Posted on : 11/02/2020 12:37pm
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Seema Kohli is a distinguished contemporary artist and one of the most respected women artists in India, a true living legend. Known for her intricate and surreal depictions of women, each of her works incorporates multilayered stories from myths, spirituality and philosophy, from lotus flowers to the Tree of Life. Her hard-won confidence and inner peace shine through these painted celebrations of feminine power.
Tell me a little bit about your journey as an artist. You call yourself a self-taught artist, right?
Seema: I say all artists are self-taught, because being an artist is about the individual language. Institutions are important for us to understand the mediums, and you can get inquisitive and have dialogue with so many different people and artists. I did attend South Delhi Polytechnic, Triveni and I owe a lot to those institutions and most importantly the institution of family. But, becoming an artist is a very internal journey and you have to explore within yourself and learn your own language.
In one of your books, you write about how you married young and how you felt ‘subservient,’ that you only painted in the night time. What was that time in your life like?
It is a very personal statement that I made there — ‘subservient’ — I can't blame anyone for that. At the time, it felt very important for me to play these roles and play them right. But this obstructed my art because I was somebody's wife, somebody's daughter, somebody's daughter-in-law, somebody's sister-in-law and even somebody's mother. It is only later that I realised that being a mother was a liberating kind of experience, because I think children are the first critics, and they really help you grow. They are the ones who push you to the boundaries.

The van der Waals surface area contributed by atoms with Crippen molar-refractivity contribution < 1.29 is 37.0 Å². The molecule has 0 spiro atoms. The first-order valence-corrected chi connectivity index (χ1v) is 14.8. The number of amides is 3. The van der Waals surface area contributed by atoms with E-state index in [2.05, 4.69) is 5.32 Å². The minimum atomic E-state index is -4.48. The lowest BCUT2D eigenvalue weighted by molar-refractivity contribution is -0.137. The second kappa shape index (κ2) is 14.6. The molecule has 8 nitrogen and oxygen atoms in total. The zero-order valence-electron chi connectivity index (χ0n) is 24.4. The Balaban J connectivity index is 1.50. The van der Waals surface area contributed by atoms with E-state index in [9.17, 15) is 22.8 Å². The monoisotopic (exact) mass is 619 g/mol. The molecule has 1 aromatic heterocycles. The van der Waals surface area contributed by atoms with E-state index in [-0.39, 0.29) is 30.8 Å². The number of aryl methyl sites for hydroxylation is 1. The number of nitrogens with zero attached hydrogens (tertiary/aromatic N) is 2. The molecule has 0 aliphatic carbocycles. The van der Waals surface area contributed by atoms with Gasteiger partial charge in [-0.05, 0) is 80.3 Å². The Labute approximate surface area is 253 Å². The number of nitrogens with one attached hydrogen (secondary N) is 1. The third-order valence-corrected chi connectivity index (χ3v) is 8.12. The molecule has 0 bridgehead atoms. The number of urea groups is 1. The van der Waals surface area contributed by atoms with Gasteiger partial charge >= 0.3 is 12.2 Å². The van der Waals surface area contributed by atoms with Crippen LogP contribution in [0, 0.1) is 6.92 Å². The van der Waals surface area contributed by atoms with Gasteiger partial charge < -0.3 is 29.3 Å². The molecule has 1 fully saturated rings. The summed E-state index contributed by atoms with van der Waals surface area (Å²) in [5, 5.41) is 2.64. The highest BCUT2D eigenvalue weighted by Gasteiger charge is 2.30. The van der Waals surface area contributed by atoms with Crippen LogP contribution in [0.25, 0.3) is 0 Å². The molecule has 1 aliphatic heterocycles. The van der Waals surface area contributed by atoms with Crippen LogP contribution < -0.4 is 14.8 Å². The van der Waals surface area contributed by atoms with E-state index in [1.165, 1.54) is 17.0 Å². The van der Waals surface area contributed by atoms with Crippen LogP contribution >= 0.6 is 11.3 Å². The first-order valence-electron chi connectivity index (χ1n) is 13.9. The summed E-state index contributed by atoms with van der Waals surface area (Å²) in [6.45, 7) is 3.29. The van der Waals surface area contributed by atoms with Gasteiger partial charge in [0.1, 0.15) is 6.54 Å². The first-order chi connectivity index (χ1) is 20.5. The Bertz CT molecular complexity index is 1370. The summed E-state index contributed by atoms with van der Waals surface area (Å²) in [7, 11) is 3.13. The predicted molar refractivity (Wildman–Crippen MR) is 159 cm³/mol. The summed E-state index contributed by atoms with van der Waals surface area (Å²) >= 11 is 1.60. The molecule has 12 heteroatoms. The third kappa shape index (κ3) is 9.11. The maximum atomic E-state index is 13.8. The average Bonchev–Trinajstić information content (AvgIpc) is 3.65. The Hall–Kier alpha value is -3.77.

So what I meant by subservient was that I was obstructing my internal growth as an artist and my expression as an artist. I was very careful with what I was drawing, how much time I was giving to art so that it should not affect my duties as a housewife. It came to a point where I had a breakdown and decided to leave my marriage.
Faith and a little madness got me through. I just knew I was free to paint, I was so happy to get up and have tea with my canvas. I felt that I cheated on my art by not giving it respect, and now that I had got my opportunity, I shouldn’t leave it a moment. I was happy that my fate and my ancestors blessed me with this time.
But you weren’t angry with anyone.
The moment you are true to yourself, the bitterness goes away. You understand not only yourself but also the other — there is nothing to be bitter about, because everyone plays their role according to their own ‘samskaras.’
And somewhere along the way, you discovered how to be true to yourself.
When I was painting before, I would think a lot about it and do a lot of sketches. Now I don't do any sketches at all. Whatever I feel like from within, I let it just flow, and that's how I know I'm more at peace now.
You mentioned your fate and your ancestors. Can you talk more about that?
My grandfather was a spiritual and awakened soul. My father was too, and the whole family atmosphere was congenial. We didn't have a temple in the house, but we knew a lot of mantras. Once when I was 3 or so, I couldn’t sleep so I learnt Gayatri Mantra, and it became a habit. I was lucky to have a very secular upbringing were we didn’t have a prejudice towards any religion or the sense of belonging to a particular religion.
How can the story of your journey be useful to other artists?
Artists have to accept certain aspects of ourselves which are selfish, but this is not a negative thing. Are you honest to yourself, doing something for yourself? By the time you are creating something of your own, you are also giving something to society, to others. The fragrance of the society is art. But not all are artists or can be artists.
Is there transparency between you and yourself? When you wake up, do you see yourself in your paintings? If there is a difference, then you need to work on it.
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